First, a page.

While our study was motivated by the theory that watching TV induces food intake that later leads to obesity, our results do not fully resonate with that conclusion. In particular, while participants in the boring TV condition ate more, this consumption was driven almost entirely by the healthy snack (grapes) as opposed to the highly caloric M&Ms. There are several possibilities for why, in our study population, grapes were preferred when experiencing a boring stimulus. A probable explanation springs from the fact that the study population consisted of young, educated women with relatively low BMIs, which studies have demonstrated tend to be more restrained in their eating habits [15]. Thus, when induced to eat more by a stimulus, they may still retain cognizance of the type of snack they are consuming, and prefer the lower calorie option. This is particularly true in light of the fact that we theorize that it is boredom that was inducing intake in our design–boredom would theoretically have less of a distracting effect than excitement for example, leaving higher-level inhibitory processes less affected. Our study also presents some inconstancy with evidence indicating that participants tend to consume more when watching a show of their choice–presumably a pleasant, attention-grabbing show–while under our conditions they ate more in the boring condition [5]. However, the profile of our study population–young, educated women with low BMIs–could also explain why the Engaging TV condition did not elicit increases in intake. In such a population, the threshold for pleasantness to induce a reduction in restraint may be higher due to their general tendency towards restrained eating habits. These restrained eating habits could also explain why we had such a strong, reliable effect of food type, with significantly more grams of grapes being consumed in general across conditions.

Several strengths and limitations apply to the findings of this study: A within subject design was utilized, and a relatively homogenous population of young females with standard BMIs, thereby reducing variance. However, this also limits the conclusions of the study, and follow-ups in males, the elderly, children or obese populations may reveal different results. The study was conducted in a controlled laboratory environment, which again reduces variance, but in this case at the cost of external validity, as eating behavior in a food laboratory is unlikely to perfectly mimic eating behavior at home. There was no fourth condition of engaging reading material included, which may have helped to disambiguate whether the modality (TV vs. reading) as opposed to just the emotional state induced by the content (bored vs. engaged) was relevant to intake. However, this was not our primary research question, which focused on whether or not TV programs that produced different degrees of engagement would vary food intake. Finally, food intake was not measured after, only concurrent to, TV watching and reading. That said, while our findings suggest that concurrent food intake is lower when the content of the TV program being watched is an engaging comedy, it cannot be ruled out that engaging TV may increase food intake when the program is over (‘spill-over effect’) perhaps through impairment of memory for the food consumed during viewing [19].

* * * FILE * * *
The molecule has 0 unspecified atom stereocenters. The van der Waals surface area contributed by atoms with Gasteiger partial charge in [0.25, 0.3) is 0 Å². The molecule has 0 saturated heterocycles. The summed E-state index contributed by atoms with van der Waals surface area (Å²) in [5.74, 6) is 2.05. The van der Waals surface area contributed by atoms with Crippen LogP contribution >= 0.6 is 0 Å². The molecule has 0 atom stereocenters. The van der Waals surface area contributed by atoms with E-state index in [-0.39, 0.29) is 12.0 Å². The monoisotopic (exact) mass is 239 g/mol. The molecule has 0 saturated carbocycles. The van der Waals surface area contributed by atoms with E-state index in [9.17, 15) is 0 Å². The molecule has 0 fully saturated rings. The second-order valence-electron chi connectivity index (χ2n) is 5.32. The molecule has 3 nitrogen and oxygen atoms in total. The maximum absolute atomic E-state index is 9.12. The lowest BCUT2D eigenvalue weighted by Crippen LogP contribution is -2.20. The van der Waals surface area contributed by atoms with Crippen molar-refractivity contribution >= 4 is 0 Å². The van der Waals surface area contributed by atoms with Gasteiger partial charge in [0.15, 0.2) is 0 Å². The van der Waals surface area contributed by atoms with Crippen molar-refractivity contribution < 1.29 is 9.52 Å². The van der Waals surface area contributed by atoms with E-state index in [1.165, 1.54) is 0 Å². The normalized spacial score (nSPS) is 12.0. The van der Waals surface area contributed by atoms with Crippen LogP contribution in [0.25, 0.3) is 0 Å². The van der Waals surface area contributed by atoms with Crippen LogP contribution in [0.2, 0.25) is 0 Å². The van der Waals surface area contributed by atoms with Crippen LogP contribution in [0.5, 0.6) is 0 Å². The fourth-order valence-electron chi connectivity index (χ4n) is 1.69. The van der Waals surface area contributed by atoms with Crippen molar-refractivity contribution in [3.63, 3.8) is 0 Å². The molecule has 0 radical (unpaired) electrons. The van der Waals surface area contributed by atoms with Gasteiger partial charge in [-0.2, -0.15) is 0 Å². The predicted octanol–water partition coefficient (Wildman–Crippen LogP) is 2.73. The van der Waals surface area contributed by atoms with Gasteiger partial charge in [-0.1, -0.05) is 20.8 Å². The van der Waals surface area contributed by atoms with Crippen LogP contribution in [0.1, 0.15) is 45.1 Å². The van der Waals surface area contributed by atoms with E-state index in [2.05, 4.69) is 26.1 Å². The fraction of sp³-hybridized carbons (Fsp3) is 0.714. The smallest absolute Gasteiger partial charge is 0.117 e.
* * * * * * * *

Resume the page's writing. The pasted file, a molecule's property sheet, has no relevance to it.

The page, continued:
TV watching can have a significant impact on concurrent food consumption. However, it appears that the content of the TV program is elemental to this effect. While boring TV programs may encourage excessive intake, engaging TV, in the form of a comedy show, can actually reduce concurrent consumption in young adult females. This suggests that it is the degree of arousal, or the emotional state induced by TV, which modulates intake. It raises the further question of whether the modality (TV vs. reading vs. other forms of media) is relevant, so much as the content of that modality. This study further suggests that some forms of TV may in fact promote healthy eating, as there was borderline significance showing that the boring show primarily increased fruit intake. Follow up studies should investigate more precisely how the variety of emotional valences (fear, anger, calmness, etc…) modulate the role of TV and other forms of media in concurrent food intake. Additionally, studies should investigate these effects in populations other than slim, young women to test for the generality of the effect. Importantly, the reader should be aware that our study findings do not suggest that any form of TV viewing will induce long term weight loss, as TV watching is a sedentary activity.

Author Contributions

Conceived and designed the experiments: CDC MLG CB HBS. Performed the experiments: CDC VCN HAT JC. Analyzed the data: CDC CB. Contributed reagents/materials/analysis tools: CDC VCN HAT JC. Wrote the paper: CDC PSH CB HBS.